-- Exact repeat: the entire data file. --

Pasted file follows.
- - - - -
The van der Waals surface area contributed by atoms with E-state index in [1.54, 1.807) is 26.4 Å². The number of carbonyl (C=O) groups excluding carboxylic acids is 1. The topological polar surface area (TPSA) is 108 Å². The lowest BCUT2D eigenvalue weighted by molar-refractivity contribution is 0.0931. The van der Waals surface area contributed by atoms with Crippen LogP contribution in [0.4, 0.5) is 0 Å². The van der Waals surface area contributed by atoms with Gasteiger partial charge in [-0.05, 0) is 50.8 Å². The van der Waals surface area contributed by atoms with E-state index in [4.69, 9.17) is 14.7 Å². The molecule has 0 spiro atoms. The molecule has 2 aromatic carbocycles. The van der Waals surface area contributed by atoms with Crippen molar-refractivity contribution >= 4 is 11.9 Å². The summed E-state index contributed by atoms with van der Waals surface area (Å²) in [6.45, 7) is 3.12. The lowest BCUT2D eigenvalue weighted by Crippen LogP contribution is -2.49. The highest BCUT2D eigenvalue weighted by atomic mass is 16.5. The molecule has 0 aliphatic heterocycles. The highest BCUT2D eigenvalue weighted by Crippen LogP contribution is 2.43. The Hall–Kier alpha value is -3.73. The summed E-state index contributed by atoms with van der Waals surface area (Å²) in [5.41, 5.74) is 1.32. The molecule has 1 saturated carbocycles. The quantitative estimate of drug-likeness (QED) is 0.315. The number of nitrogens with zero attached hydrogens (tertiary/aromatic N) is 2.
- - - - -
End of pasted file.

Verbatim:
The van der Waals surface area contributed by atoms with E-state index in [1.54, 1.807) is 26.4 Å². The number of carbonyl (C=O) groups excluding carboxylic acids is 1. The topological polar surface area (TPSA) is 108 Å². The lowest BCUT2D eigenvalue weighted by molar-refractivity contribution is 0.0931. The van der Waals surface area contributed by atoms with Crippen LogP contribution in [0.4, 0.5) is 0 Å². The van der Waals surface area contributed by atoms with Gasteiger partial charge in [-0.05, 0) is 50.8 Å². The van der Waals surface area contributed by atoms with E-state index in [4.69, 9.17) is 14.7 Å². The molecule has 0 spiro atoms. The molecule has 2 aromatic carbocycles. The van der Waals surface area contributed by atoms with Crippen molar-refractivity contribution >= 4 is 11.9 Å². The summed E-state index contributed by atoms with van der Waals surface area (Å²) in [6.45, 7) is 3.12. The lowest BCUT2D eigenvalue weighted by Crippen LogP contribution is -2.49. The highest BCUT2D eigenvalue weighted by atomic mass is 16.5. The molecule has 0 aliphatic heterocycles. The highest BCUT2D eigenvalue weighted by Crippen LogP contribution is 2.43. The Hall–Kier alpha value is -3.73. The summed E-state index contributed by atoms with van der Waals surface area (Å²) in [5.41, 5.74) is 1.32. The molecule has 1 saturated carbocycles. The quantitative estimate of drug-likeness (QED) is 0.315. The number of nitrogens with zero attached hydrogens (tertiary/aromatic N) is 2.